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Flashcards in Cell IV Deck (113):
1

Where is the principle site of phospholipid synthesis?

CYTOSOLIC layer of sER

2

How do phospholipids get from the sER to anywhere else in the cell?

Phospholipid translocators

3

What is the action of phospholipid translocators?

catalyze the flip-flop of phospholipids from one monolayer to the other

4

Where are phospholipid translocators found?

membrane-bound enzymes in the sER

5

Where is Ca stored?

sER

6

What is the function of atlastin?

a GTPase is involved in constructing and shaping the ER

7

What happens when there is over-expression of atlastin?

increased ER, lack of golgi

8

What happens where there is too little atlastin?

ER becomes fragmented

9

What disease has a deficiency of Atlastin been linked to?

Hereditary spastic paraplegia.

Symptoms include leg stiffness and gait disturbances such as stumbling and tripping. This is due to difficulty in hip flexion and dorsiflexion of the foot.

10

What are proteosomes?

Large proteases that require ATP

11

Where are proteosomes located?

In the cytoplasm and the nucleus

12

What are the three functions of proteosomes?

Proteolysis of:
1. Regulating proteins in cell cycle
2. Malformed, denatured and damaged proteins
3. Antigenic proteins

13

What are the two major types of proteosomes?

Ubiqitin dependent and not (cytosolic is dependent)

14

True or false: prion proteins inhibit proteosomes?

True

15

Defective ubiquitination of proteins is implicated in what disease?

Parkinsons

16

How are proteosomes implicated in cystic fibrosis?

destroy a competent but slow to fold CFTR

17

How can proteosomes contribute to CA?

Inhibition of them decreases the degrading of pro-apoptotic factors

18

Partial inhibition of proetosomes by bortezomib has been effective against what disease? How does this work?

Multiple Myeloma

Inhibits the over destruction of pro-apoptotic factors

19

What is the main function of the Golgi complex?

Functions as a major sorting and distribution center

20

How are proteins sorted in the golgi?

By their 'chemical zip code" (AA or carb attachments)

21

What are the five ways of protein modification in the Golgi?

Glycosylation
Sulfation
Phosphorylation
Oligosaccharides added
Proteolytic cleavage of proteins

22

How are proteins sent out of the golgi?

In vesicles

23

Where is the golgi usually found?

Near the nucleus

24

How many cisternae usually comprise the Golgi?

3-10

25

What is the side of the golgi that faces the nucleus called?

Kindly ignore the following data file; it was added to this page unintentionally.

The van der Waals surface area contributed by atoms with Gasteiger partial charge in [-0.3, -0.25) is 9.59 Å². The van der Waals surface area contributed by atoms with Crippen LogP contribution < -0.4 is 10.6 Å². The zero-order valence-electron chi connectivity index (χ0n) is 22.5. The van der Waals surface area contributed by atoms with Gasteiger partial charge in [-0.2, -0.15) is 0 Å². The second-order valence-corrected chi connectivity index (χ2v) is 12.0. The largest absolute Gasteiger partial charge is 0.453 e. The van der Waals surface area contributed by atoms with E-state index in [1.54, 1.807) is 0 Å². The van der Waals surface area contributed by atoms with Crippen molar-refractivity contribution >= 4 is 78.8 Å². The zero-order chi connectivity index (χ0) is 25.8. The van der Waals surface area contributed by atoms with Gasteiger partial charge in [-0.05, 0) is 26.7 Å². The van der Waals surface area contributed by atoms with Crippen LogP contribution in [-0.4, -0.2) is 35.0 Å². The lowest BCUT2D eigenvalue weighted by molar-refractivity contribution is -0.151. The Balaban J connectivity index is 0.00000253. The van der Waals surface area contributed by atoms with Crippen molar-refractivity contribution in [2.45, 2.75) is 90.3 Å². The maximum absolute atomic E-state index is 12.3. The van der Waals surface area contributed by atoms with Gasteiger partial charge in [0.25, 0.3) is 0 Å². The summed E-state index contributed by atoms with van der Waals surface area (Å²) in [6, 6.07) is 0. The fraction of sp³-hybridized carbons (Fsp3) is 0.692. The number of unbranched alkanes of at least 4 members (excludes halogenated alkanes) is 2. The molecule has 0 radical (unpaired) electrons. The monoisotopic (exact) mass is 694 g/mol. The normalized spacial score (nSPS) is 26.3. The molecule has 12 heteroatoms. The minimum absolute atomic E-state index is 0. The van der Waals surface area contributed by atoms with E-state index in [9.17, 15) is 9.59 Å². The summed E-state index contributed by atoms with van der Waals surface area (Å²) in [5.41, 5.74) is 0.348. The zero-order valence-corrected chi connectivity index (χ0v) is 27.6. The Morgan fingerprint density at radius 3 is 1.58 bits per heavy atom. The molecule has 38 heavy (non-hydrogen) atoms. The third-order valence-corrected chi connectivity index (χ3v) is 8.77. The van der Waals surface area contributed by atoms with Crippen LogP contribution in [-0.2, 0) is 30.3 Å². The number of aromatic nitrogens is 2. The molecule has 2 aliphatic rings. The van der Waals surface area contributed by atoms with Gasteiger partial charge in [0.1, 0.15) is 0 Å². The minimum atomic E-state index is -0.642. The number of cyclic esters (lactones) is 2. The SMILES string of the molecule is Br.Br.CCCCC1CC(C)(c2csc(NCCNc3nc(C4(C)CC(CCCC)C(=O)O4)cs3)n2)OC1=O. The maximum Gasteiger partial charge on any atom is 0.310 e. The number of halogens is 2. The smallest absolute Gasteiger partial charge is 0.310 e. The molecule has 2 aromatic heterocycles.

Cis face

26

Where do most of the transport vesicles to the golgi come from?

from the ER

27

How do proteins get to one Golgi stack to the next?

vesicles

28

What is the side of the Golgi that faces the plasma membrane called?

The trans face

29

What is Wilson's disease?

An autosomal recessive disorder caused by a mutation in a protein pump for copper in the trans-Golgi network of liver cells. This results in impaired biliary excretion of copper.
Kayser-Fleicher rings

30

How are proteins inserted into the membrane?

Via a start transfer and stop transfer sequence on the protein

31

Where is Ca stored in the cell?

sER

32

What are three deleterious effects of elevated Ca levels in the cell?

Membrane damage
Nuclear damage
Lower ATP

33

What is the enzymes that flips phospholipids from the cytosolic side to the ER lumen side?

Scramblase

34

What is the enzymes that is required for ER building?

Atlastin

35

Where are proteosomes found?

In the cytoplasm and nucleus

36

True or false: proteosomes are ATP dependent

True

37

What is the transporter of Cu in the Golgi?

ATP7B

38

how are microperforations of skeletal muscles sealed?

Via membrane protein from Golgi in-transporting vesicles containing dysferlin.

39

What is dysferlin transport dependent on?

Cu

40

Deficiency of dysferlin are found in what three diseases?

three types of muscular dystrophy: Miyoshi myopathy, limb-girdle muscular dystrophy type 2b, and distal myopathy tibialis anterior muscle onset

41

What is the protein in the Golgi that holds the Cu?

Ceruloplasm (apoceruloplasm if not bound to Cu)

42

How is Cu excreted from cells

Via transport vesicles that are filled from ATP7B action

43

A defective Cu transporter (ATP7B) leads to what disease?

Wilson's disease

44

What are Kayser-Fleisher rings?

Cu rings around the eye found in Wilson's disease

45

Where is ceruloplasm found?

Golgi

46

What happens to ceruloplasm levels when there is a defective Cu transporter?

Decrease

47

What is the protein that is used in microtears of muscles? What type of diseases are defects of this protein implicated in?

Dysferlin
Muscular dystrophy

48

How is insulin made/secreted? (3 steps)

First made into preproinsulin in the ER, and shipped to golgi.

Golgi forms vesicle with enz to cleave pro part inside.

These vesicles are held in the regulated pathway.

49

What is proinsulinemia?

A disease where mutated proinsulin is sent into the constitutive pathway, but prohormone secreting enzymes are secreted in the regulated pathway. (no insulin produced)

50

What stain is used to show a negative of the Golgi? Why does this work?

A basophilic stain (hematoxylin). Golgi is not charged.

51

How do you get a positive stain of the Golgi?

Use metals

52

Where are the golgi found in nerve cells?

Completely surround the nucleus

53

You see a nucleus that is relatively clear on the EM. What can you infer based on this?

Transcription is taking place at high rates

54

What are endosomes?

dynamic membrane-limited compartments that exist in the cell’s cytoplasm. The organelles are involved in sorting and identifying molecules for recycling or degradation in lysosomes.

55

What are the four types of endsomes?

1. Early endosomes
2. Recycling endosomes
3. Multivesicular bodies
4. Late endosomes

56

Where are early endosomes located?

the cell's periphery

57

What is the pH of early endosomes?

6.2 - 6.5

58

How are endosomes acidified?

H+ ATPases

59

What are multivesicular bodies (MVBs)?

Small membrane bound structures from the early endosome located between the early and late endosome (transporter)

60

What is the pH of the multivesicular bodies?

5-6.2

61

How do MVBs get from the early to late endosome?

Via a microtuble

62